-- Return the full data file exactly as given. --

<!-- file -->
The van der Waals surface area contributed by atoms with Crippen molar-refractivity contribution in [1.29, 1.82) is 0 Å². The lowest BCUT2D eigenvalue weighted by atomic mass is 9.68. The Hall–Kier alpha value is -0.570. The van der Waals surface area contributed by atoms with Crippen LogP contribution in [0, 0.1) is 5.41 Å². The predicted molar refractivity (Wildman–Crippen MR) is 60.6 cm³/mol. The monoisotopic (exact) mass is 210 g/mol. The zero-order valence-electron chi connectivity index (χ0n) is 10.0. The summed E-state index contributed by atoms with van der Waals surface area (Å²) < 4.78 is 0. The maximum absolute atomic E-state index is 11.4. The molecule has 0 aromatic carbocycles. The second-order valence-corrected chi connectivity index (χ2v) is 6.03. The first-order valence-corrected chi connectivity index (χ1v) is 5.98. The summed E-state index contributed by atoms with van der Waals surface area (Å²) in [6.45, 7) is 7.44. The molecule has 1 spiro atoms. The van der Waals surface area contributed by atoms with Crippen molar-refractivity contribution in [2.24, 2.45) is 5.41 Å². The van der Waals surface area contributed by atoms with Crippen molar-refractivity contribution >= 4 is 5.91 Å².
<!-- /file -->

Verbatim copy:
The van der Waals surface area contributed by atoms with Crippen molar-refractivity contribution in [1.29, 1.82) is 0 Å². The lowest BCUT2D eigenvalue weighted by atomic mass is 9.68. The Hall–Kier alpha value is -0.570. The van der Waals surface area contributed by atoms with Crippen LogP contribution in [0, 0.1) is 5.41 Å². The predicted molar refractivity (Wildman–Crippen MR) is 60.6 cm³/mol. The monoisotopic (exact) mass is 210 g/mol. The zero-order valence-electron chi connectivity index (χ0n) is 10.0. The summed E-state index contributed by atoms with van der Waals surface area (Å²) < 4.78 is 0. The maximum absolute atomic E-state index is 11.4. The molecule has 0 aromatic carbocycles. The second-order valence-corrected chi connectivity index (χ2v) is 6.03. The first-order valence-corrected chi connectivity index (χ1v) is 5.98. The summed E-state index contributed by atoms with van der Waals surface area (Å²) in [6.45, 7) is 7.44. The molecule has 1 spiro atoms. The van der Waals surface area contributed by atoms with Crippen molar-refractivity contribution in [2.24, 2.45) is 5.41 Å². The van der Waals surface area contributed by atoms with Crippen molar-refractivity contribution >= 4 is 5.91 Å².